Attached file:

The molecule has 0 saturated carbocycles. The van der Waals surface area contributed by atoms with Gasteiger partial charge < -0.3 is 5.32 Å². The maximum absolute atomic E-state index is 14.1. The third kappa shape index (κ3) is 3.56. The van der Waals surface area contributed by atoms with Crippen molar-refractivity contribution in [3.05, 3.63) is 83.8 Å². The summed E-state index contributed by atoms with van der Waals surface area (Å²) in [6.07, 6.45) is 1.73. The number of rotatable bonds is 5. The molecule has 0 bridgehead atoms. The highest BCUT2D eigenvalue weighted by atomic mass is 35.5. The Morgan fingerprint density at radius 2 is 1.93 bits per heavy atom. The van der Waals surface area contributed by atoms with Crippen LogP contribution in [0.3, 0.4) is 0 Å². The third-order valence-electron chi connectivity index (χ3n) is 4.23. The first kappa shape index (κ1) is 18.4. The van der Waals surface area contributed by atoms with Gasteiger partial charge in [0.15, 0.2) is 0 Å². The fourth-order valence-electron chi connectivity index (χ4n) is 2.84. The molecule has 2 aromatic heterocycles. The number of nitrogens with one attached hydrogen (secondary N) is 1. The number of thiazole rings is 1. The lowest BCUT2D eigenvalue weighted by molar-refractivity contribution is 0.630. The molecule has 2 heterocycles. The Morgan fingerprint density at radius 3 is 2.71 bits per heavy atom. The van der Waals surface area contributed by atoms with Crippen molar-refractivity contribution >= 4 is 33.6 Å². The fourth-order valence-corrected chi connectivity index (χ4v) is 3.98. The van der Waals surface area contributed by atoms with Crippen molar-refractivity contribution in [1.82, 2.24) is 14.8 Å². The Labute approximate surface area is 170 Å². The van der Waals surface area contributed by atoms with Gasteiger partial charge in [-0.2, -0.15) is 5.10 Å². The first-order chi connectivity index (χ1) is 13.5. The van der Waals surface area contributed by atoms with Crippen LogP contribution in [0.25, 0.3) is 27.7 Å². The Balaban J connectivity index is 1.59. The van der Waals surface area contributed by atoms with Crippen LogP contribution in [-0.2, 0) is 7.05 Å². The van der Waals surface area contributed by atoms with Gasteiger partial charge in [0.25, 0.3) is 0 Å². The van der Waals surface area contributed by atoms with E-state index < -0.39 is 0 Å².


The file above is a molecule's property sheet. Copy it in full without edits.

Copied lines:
The molecule has 0 saturated carbocycles. The van der Waals surface area contributed by atoms with Gasteiger partial charge < -0.3 is 5.32 Å². The maximum absolute atomic E-state index is 14.1. The third kappa shape index (κ3) is 3.56. The van der Waals surface area contributed by atoms with Crippen molar-refractivity contribution in [3.05, 3.63) is 83.8 Å². The summed E-state index contributed by atoms with van der Waals surface area (Å²) in [6.07, 6.45) is 1.73. The number of rotatable bonds is 5. The molecule has 0 bridgehead atoms. The highest BCUT2D eigenvalue weighted by atomic mass is 35.5. The Morgan fingerprint density at radius 2 is 1.93 bits per heavy atom. The van der Waals surface area contributed by atoms with Crippen LogP contribution in [0.3, 0.4) is 0 Å². The third-order valence-electron chi connectivity index (χ3n) is 4.23. The first kappa shape index (κ1) is 18.4. The van der Waals surface area contributed by atoms with Gasteiger partial charge in [0.15, 0.2) is 0 Å². The fourth-order valence-electron chi connectivity index (χ4n) is 2.84. The molecule has 2 aromatic heterocycles. The number of nitrogens with one attached hydrogen (secondary N) is 1. The number of thiazole rings is 1. The lowest BCUT2D eigenvalue weighted by molar-refractivity contribution is 0.630. The molecule has 2 heterocycles. The Morgan fingerprint density at radius 3 is 2.71 bits per heavy atom. The van der Waals surface area contributed by atoms with Crippen molar-refractivity contribution >= 4 is 33.6 Å². The fourth-order valence-corrected chi connectivity index (χ4v) is 3.98. The van der Waals surface area contributed by atoms with Crippen molar-refractivity contribution in [1.82, 2.24) is 14.8 Å². The Labute approximate surface area is 170 Å². The van der Waals surface area contributed by atoms with Gasteiger partial charge in [-0.2, -0.15) is 5.10 Å². The first-order chi connectivity index (χ1) is 13.5. The van der Waals surface area contributed by atoms with Crippen LogP contribution in [0.25, 0.3) is 27.7 Å². The Balaban J connectivity index is 1.59. The van der Waals surface area contributed by atoms with Crippen LogP contribution in [-0.2, 0) is 7.05 Å². The van der Waals surface area contributed by atoms with Gasteiger partial charge in [0.25, 0.3) is 0 Å². The van der Waals surface area contributed by atoms with E-state index < -0.39 is 0 Å².